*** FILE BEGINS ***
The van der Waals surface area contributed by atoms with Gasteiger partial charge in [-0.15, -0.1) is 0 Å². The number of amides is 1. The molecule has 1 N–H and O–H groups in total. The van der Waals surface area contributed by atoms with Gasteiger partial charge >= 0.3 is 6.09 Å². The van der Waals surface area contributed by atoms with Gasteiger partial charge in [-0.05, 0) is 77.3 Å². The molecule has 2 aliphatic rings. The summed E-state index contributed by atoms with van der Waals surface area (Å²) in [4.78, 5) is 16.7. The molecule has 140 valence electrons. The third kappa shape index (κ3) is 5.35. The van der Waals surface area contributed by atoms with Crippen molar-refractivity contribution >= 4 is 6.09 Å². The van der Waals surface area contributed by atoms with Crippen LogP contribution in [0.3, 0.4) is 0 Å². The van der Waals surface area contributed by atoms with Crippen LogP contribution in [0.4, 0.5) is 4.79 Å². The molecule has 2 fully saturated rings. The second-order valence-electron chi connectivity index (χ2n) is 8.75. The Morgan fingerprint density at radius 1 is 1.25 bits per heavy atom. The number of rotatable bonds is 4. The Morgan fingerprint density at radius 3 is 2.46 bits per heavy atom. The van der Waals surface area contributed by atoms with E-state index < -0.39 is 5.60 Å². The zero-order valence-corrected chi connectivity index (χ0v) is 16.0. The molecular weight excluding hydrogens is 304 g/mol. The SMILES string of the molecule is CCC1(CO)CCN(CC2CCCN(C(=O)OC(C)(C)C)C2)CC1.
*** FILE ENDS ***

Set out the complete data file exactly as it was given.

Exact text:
The van der Waals surface area contributed by atoms with Gasteiger partial charge in [-0.15, -0.1) is 0 Å². The number of amides is 1. The molecule has 1 N–H and O–H groups in total. The van der Waals surface area contributed by atoms with Gasteiger partial charge >= 0.3 is 6.09 Å². The van der Waals surface area contributed by atoms with Gasteiger partial charge in [-0.05, 0) is 77.3 Å². The molecule has 2 aliphatic rings. The summed E-state index contributed by atoms with van der Waals surface area (Å²) in [4.78, 5) is 16.7. The molecule has 140 valence electrons. The third kappa shape index (κ3) is 5.35. The van der Waals surface area contributed by atoms with Crippen molar-refractivity contribution >= 4 is 6.09 Å². The van der Waals surface area contributed by atoms with Crippen LogP contribution in [0.3, 0.4) is 0 Å². The van der Waals surface area contributed by atoms with Crippen LogP contribution in [0.4, 0.5) is 4.79 Å². The molecule has 2 fully saturated rings. The second-order valence-electron chi connectivity index (χ2n) is 8.75. The Morgan fingerprint density at radius 1 is 1.25 bits per heavy atom. The number of rotatable bonds is 4. The Morgan fingerprint density at radius 3 is 2.46 bits per heavy atom. The van der Waals surface area contributed by atoms with E-state index < -0.39 is 5.60 Å². The zero-order valence-corrected chi connectivity index (χ0v) is 16.0. The molecular weight excluding hydrogens is 304 g/mol. The SMILES string of the molecule is CCC1(CO)CCN(CC2CCCN(C(=O)OC(C)(C)C)C2)CC1.